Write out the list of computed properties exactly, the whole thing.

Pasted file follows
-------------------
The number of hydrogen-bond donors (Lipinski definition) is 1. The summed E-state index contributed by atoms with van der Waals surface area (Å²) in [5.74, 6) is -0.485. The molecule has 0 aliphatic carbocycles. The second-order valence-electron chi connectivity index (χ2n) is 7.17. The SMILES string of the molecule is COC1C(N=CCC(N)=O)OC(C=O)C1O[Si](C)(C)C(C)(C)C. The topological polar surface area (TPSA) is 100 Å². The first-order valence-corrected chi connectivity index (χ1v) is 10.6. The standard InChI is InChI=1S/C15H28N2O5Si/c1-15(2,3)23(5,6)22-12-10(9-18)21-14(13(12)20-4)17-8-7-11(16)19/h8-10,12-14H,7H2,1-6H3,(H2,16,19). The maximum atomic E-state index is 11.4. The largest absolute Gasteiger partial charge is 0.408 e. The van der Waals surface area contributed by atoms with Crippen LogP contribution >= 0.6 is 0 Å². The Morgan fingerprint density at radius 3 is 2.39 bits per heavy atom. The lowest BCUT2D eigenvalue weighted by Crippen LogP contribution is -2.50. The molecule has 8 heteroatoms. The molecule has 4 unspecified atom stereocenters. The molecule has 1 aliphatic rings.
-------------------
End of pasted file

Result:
The number of hydrogen-bond donors (Lipinski definition) is 1. The summed E-state index contributed by atoms with van der Waals surface area (Å²) in [5.74, 6) is -0.485. The molecule has 0 aliphatic carbocycles. The second-order valence-electron chi connectivity index (χ2n) is 7.17. The SMILES string of the molecule is COC1C(N=CCC(N)=O)OC(C=O)C1O[Si](C)(C)C(C)(C)C. The topological polar surface area (TPSA) is 100 Å². The first-order valence-corrected chi connectivity index (χ1v) is 10.6. The standard InChI is InChI=1S/C15H28N2O5Si/c1-15(2,3)23(5,6)22-12-10(9-18)21-14(13(12)20-4)17-8-7-11(16)19/h8-10,12-14H,7H2,1-6H3,(H2,16,19). The maximum atomic E-state index is 11.4. The largest absolute Gasteiger partial charge is 0.408 e. The van der Waals surface area contributed by atoms with Crippen LogP contribution >= 0.6 is 0 Å². The Morgan fingerprint density at radius 3 is 2.39 bits per heavy atom. The lowest BCUT2D eigenvalue weighted by Crippen LogP contribution is -2.50. The molecule has 8 heteroatoms. The molecule has 4 unspecified atom stereocenters. The molecule has 1 aliphatic rings.